When COVID-19 disrupted the world’s economies last year, global carbon dioxide (CO2) emissions from the use of fossil fuels fell by two billion tons. As some of the lead scientists of the Global Carbon Project (an international group that tracks greenhouse gas emissions), we’ve written about how to keep this decline in emissions going, including the ways COVID is offering to rethink transportation and why economic funds are helping should be used greener than brown (fossil) energy consumption.
We also wrote, “Such reductions in emissions are enormous and unprecedented – but will not last.” A car or airplane (or even a steel mill) parked for a year will cause just as much pollution when finally restarted, and it takes years to do replace fossil infrastructure with cleaner technologies.
We expected that fossil carbon emissions would approach pre-COVID levels when global economic activity returns to normal. And now, as we present in online articles on Earth System Science Data and arXiv.org, they have.
Our new reports estimate that global fossil carbon emissions will decrease to 36.4 billion tons of CO by the end of 2021. will achieve2, an increase of around 4.9 percent compared to 2020. This upswing not only offsets the COVID-19-related decline of 5.4 percent that we reported in 2020, but brings us almost back to the level of 2019, than the world 36.7 billion tons of CO. has emitted2.
The rebound is worrying for a number of reasons. Some people hoped that last year’s record drop in emissions would mark the beginning of the sustained drop in carbon emissions needed to keep the global mean temperature rise below 1.5 or 2 degrees Celsius. At least that doesn’t seem to be the case yet, and it won’t happen until more fossil fuel infrastructure is replaced with low-carbon technologies.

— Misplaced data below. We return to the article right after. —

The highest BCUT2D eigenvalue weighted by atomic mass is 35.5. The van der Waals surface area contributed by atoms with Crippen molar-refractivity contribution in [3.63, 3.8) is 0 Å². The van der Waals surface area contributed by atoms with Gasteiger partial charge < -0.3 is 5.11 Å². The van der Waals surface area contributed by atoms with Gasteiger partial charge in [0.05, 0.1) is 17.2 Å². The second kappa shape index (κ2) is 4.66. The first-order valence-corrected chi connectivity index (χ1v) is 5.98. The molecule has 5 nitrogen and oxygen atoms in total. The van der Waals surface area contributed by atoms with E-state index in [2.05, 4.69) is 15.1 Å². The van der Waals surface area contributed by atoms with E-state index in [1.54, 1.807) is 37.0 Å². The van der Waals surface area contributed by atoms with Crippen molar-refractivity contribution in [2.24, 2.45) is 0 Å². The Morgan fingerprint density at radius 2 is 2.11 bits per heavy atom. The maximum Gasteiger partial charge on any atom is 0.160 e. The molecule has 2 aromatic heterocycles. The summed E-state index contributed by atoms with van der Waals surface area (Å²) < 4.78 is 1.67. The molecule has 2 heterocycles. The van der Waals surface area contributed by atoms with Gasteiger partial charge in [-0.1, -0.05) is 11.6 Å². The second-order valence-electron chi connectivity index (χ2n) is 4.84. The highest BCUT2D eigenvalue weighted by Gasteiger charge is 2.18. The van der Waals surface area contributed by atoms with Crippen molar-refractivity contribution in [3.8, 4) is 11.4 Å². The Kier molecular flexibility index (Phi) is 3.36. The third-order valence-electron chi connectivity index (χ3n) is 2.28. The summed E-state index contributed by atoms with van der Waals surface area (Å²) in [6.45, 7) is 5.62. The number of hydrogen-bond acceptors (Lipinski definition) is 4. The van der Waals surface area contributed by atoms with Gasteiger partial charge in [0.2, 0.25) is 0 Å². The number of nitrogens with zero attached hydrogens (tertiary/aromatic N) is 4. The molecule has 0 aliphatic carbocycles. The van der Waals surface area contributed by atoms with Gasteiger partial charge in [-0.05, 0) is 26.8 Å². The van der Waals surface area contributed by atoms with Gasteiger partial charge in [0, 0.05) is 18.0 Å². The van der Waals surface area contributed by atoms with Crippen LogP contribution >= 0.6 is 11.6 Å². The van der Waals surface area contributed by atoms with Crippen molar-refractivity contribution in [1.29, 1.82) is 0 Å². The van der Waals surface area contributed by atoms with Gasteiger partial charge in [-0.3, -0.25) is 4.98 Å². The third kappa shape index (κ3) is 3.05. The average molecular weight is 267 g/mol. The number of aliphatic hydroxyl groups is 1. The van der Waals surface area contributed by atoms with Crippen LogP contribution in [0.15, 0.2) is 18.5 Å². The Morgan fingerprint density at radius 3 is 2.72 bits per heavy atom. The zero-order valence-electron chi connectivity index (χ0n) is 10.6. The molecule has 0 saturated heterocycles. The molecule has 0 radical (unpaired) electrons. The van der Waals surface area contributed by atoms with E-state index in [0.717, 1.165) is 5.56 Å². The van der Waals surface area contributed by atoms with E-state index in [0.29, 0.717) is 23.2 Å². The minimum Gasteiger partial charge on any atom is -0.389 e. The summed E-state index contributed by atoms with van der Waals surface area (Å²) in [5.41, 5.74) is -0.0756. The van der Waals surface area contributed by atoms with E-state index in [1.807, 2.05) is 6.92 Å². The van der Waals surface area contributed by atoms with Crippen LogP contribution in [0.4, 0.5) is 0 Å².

Because CO2 Remaining in the atmosphere for centuries, we need to reduce CO2 emissions from fossil fuels to zero or even remove carbon from the atmosphere to prevent further temperature rises. Another 36 billion tons of fossil carbon pollution this year (and any future year) is incompatible with a safe, stable climate. Climate scientists often say, “We’re running out of time,” but it’s true. If the goal is to limit global warming to 1.5 degrees C, we will now have no more than a decade of CO2 we can release into the atmosphere based on current emissions. If we don’t achieve this goal, we may have 30 years of current emissions before the planet warms 2 ° C.
Of all fossil fuels, coal and natural gas were the major contributors to this year’s emissions increase, mainly in industry and the energy sector. Coal consumption is expected to exceed the 2019 level to 15 billion tons of CO in 2021. rise2. Emissions from coal are only slightly (less than 1 percent) below their 2013 peak. CO2 Emissions from the use of natural gas are also likely to rise again above the 2019 level in 2021. CO only2 This year, emissions from oil will amount to around 11.5 billion tons of CO. remain well below the level of 20192.
The increase in emissions is global, but varies by country and economic sector. Based on year-to-date data, we expect fossil CO2 emissions in Europe (EU27) and the United States to rebound by 8 percent in 2021, after falling by more than 10 percent in 2020. Traffic and electricity-based emissions in the United States are still below 2019 levels, but industrial emissions have increased slightly. Europe’s transport and industrial emissions have also fully recovered, but its power sector remains well below 2019 levels. India’s fossil CO2 emissions will increase by almost 13 percent this year, just above 2019 levels, reflecting growth in its power sector that outweigh the combined declines in the industrial and transport sectors.